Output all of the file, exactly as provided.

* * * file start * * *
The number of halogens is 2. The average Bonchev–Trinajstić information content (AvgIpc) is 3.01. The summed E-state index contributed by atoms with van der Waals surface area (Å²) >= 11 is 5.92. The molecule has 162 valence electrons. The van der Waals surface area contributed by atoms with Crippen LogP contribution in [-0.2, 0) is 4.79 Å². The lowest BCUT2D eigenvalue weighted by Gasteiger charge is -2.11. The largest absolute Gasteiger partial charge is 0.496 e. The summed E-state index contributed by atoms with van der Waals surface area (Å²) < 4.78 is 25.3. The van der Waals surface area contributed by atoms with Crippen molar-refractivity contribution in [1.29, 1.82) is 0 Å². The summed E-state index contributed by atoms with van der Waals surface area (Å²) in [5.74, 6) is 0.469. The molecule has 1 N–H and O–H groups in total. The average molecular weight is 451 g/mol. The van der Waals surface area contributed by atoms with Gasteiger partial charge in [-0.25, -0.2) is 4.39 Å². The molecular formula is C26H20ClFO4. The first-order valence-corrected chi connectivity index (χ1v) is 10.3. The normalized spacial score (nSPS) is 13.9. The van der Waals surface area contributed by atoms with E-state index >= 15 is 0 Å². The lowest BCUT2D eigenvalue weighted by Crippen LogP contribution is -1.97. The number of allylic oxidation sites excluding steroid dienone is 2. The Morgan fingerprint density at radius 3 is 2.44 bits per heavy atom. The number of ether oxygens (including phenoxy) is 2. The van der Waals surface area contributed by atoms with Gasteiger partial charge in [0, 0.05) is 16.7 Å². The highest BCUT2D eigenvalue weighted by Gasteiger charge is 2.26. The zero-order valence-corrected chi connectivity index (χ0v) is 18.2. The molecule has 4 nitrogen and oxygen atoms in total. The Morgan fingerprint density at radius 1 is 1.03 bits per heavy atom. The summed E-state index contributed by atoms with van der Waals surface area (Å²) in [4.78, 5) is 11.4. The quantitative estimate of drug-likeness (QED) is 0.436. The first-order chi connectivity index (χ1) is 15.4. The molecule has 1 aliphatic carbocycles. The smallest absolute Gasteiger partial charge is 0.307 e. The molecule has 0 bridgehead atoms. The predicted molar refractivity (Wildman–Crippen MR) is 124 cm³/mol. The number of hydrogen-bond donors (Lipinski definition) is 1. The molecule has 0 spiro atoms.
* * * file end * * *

The number of halogens is 2. The average Bonchev–Trinajstić information content (AvgIpc) is 3.01. The summed E-state index contributed by atoms with van der Waals surface area (Å²) >= 11 is 5.92. The molecule has 162 valence electrons. The van der Waals surface area contributed by atoms with Crippen LogP contribution in [-0.2, 0) is 4.79 Å². The lowest BCUT2D eigenvalue weighted by Gasteiger charge is -2.11. The largest absolute Gasteiger partial charge is 0.496 e. The summed E-state index contributed by atoms with van der Waals surface area (Å²) < 4.78 is 25.3. The van der Waals surface area contributed by atoms with Crippen molar-refractivity contribution in [1.29, 1.82) is 0 Å². The summed E-state index contributed by atoms with van der Waals surface area (Å²) in [5.74, 6) is 0.469. The molecule has 1 N–H and O–H groups in total. The average molecular weight is 451 g/mol. The van der Waals surface area contributed by atoms with Gasteiger partial charge in [-0.25, -0.2) is 4.39 Å². The molecular formula is C26H20ClFO4. The first-order valence-corrected chi connectivity index (χ1v) is 10.3. The normalized spacial score (nSPS) is 13.9. The van der Waals surface area contributed by atoms with E-state index >= 15 is 0 Å². The lowest BCUT2D eigenvalue weighted by Crippen LogP contribution is -1.97. The number of allylic oxidation sites excluding steroid dienone is 2. The Morgan fingerprint density at radius 3 is 2.44 bits per heavy atom. The number of ether oxygens (including phenoxy) is 2. The van der Waals surface area contributed by atoms with Gasteiger partial charge in [0, 0.05) is 16.7 Å². The highest BCUT2D eigenvalue weighted by Gasteiger charge is 2.26. The zero-order valence-corrected chi connectivity index (χ0v) is 18.2. The molecule has 4 nitrogen and oxygen atoms in total. The Morgan fingerprint density at radius 1 is 1.03 bits per heavy atom. The summed E-state index contributed by atoms with van der Waals surface area (Å²) in [4.78, 5) is 11.4. The quantitative estimate of drug-likeness (QED) is 0.436. The first-order chi connectivity index (χ1) is 15.4. The molecule has 1 aliphatic carbocycles. The smallest absolute Gasteiger partial charge is 0.307 e. The molecule has 0 bridgehead atoms. The predicted molar refractivity (Wildman–Crippen MR) is 124 cm³/mol. The number of hydrogen-bond donors (Lipinski definition) is 1. The molecule has 0 spiro atoms.